Classification: Logistic Regression

By Prof. Seungchul Lee
http://iai.postech.ac.kr/
Industrial AI Lab at POSTECH

# 1. Logistic Regression¶

• Logistic regression is a classification algorithm - don't be confused

Using all Distances

• Perceptron: make use of sign of data

• We want to use distance information of all data points $\rightarrow$ logistic regression

• Basic idea: to find the decision boundary (hyperplane) of $g(x)=\omega^T x =0$ such that maximizes $\prod_i \lvert h_i \rvert$
• Inequality of arithmetic and geometric means $$\frac{h_1+h_2}{2} \geq \sqrt{h_1 h_2}$$ and that equality holds if and only if $h_1 = h_2$
• Roughly speaking, this optimization of $\max \prod_i \lvert h_i \rvert$ tends to position a hyperplane in the middle of two classes
$$h = \frac{g(x)}{\lVert \omega \rVert} = \frac{\omega^T x}{\lVert \omega \rVert} \sim \omega^T x$$
• We link or squeeze $(-\infty, +\infty)$ to $(0,1)$ for several reasons:

• If $\sigma(z)$ is the sigmoid function, or the logistic function

$$\sigma(z) = \frac{1}{1+e^{-z}} \implies \sigma \left(\omega^T x \right) = \frac{1}{1+e^{-\omega^T x}}$$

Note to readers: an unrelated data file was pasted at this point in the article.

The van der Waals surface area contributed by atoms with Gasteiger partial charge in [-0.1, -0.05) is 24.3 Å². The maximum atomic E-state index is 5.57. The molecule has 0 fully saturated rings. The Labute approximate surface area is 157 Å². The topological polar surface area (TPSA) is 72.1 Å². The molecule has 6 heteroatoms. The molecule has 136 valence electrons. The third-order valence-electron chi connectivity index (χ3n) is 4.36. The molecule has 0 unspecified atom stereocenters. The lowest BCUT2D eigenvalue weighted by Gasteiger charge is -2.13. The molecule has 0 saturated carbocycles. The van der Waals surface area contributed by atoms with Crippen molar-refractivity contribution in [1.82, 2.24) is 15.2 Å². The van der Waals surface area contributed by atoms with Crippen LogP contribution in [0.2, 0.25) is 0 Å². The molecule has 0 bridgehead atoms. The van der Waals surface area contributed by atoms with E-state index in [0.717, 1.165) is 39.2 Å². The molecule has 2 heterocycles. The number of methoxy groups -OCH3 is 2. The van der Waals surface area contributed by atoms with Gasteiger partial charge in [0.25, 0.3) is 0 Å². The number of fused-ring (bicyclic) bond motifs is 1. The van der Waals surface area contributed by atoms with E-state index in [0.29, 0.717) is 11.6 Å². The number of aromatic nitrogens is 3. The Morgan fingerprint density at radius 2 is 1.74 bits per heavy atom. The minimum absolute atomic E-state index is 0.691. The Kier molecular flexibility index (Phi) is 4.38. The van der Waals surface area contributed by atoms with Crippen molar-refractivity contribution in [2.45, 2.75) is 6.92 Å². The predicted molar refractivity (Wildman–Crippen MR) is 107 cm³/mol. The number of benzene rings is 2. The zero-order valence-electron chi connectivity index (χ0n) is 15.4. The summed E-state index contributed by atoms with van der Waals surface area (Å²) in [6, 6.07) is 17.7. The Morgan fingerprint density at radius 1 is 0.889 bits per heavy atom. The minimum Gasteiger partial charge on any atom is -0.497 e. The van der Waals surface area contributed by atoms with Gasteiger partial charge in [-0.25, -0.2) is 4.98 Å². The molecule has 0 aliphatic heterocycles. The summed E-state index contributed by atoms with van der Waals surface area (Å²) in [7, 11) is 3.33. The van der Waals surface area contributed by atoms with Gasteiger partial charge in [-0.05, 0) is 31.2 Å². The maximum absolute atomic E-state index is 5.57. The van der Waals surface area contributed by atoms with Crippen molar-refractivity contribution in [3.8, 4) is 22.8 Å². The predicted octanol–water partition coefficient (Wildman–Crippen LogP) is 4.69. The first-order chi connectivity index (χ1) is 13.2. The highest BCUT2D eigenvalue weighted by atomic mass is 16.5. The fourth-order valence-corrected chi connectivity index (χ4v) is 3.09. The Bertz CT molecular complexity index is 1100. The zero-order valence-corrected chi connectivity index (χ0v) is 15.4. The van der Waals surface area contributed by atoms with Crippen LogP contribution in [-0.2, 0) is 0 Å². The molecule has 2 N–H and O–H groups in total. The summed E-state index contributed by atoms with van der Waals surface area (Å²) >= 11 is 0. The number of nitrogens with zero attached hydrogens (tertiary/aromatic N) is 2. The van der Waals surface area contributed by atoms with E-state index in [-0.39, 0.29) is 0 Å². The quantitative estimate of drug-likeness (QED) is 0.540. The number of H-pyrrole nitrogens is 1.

• Logistic function always generates a value between 0 and 1
• Crosses 0.5 at the origin, then flattens out
• The derivative of the sigmoid function satisfies

$$\sigma'(z) = \sigma(z)\left( 1 - \sigma(z)\right)$$

In [1]:
# plot a sigmoid function

import numpy as np
import matplotlib.pyplot as plt
%matplotlib inline

z = np.linspace(-4,4,100)
s = 1/(1 + np.exp(-z))

plt.figure(figsize=(10,2))
plt.plot(z, s)
plt.xlim([-4, 4])
plt.axis('equal')
plt.grid(alpha = 0.3)
plt.show()

• Benefit of mapping via the logistic function

• monotonic: same or similar optimziation solution
• continuous and differentiable: good for gradient descent optimization
• probability or confidence: can be considered as probability

$$P\left(y = +1 \mid x\,;\omega\right) = \frac{1}{1+e^{-\omega^T x}} \;\; \in \; [0,1]$$

• Often we do note care about predicting the label $y$

• Rather, we want to predict the label probabilities $P\left(y \mid x\,;\omega\right)$

• the probability that the label is $+1$ $$P\left(y = +1 \mid x\,;\omega\right)$$
• the probability that the label is $0$ $$P\left(y = 0 \mid x\,;\omega\right) = 1 - P\left(y = +1 \mid x\,;\omega\right)$$
• Goal: we need to fit $\omega$ to our data